Look through the trees to the four identical buildings, two on either side of Founder’s Hall. These dormitory buildings were designed by Thomas U Walter and were part of the original construction of the school in 1848. In their early years they were creatively name, from east to west, as buildings 1, 2, 3 and 4. However in 1927 they were renamed Allen, Bordeaux, Mariner and Merchant after two of Stephen Girard’s professions, his French birthplace, and a former school president. Traditionally students have moved east as they’ve grown up at Girard and these dorms, across from the High School are for the older, high school students. The number of buildings in use depends on the number of students in attendance, which has fluctuated over the years. Today Mariner and Merchant serve as High School boys’ dormitories.
Girard College has always been a residential school. Today there are residential advisors who live in the same dorms as the students and help guide them. In the earlier years of the school, this role was filled in the younger grades women called governesses and in the older grades by men called prefects or house masters. Girard has also experimented with new ideas in residential life over the years. At one point in the early 1900s the school tested an idea where there would be a husband and wife employed as “house parents” instead of a single governess. Another arrangement from the 1940s was to move seniors into Allen Hall during their last semester. The hall was setup to test an experimental housing idea which would run similarly to college dorms, and aimed to prepare the students for a more independent style of living as well as providing extra social and development activities, including dances and outside speakers. These arrangements are no longer used today, but Girard continues to explore and innovate new ways to provide a world class residential education program to all its students.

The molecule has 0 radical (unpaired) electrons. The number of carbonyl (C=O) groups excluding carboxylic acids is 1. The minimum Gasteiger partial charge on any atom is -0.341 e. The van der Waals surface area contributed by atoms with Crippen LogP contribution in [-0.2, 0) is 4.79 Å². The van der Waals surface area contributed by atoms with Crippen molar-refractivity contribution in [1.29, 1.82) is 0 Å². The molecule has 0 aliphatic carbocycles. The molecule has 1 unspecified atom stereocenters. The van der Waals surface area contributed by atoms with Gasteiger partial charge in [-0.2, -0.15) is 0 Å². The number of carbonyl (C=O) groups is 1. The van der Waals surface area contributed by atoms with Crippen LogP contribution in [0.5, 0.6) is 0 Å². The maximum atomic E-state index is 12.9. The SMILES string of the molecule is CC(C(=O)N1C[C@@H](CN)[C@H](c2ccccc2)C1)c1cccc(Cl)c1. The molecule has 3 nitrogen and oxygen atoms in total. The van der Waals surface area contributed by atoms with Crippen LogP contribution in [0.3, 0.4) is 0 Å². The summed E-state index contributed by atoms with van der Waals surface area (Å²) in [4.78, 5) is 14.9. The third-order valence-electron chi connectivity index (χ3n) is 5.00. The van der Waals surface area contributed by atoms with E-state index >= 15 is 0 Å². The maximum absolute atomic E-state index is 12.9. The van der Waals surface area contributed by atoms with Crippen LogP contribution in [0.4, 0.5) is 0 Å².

Walk to your left to the large High School building near the front fence.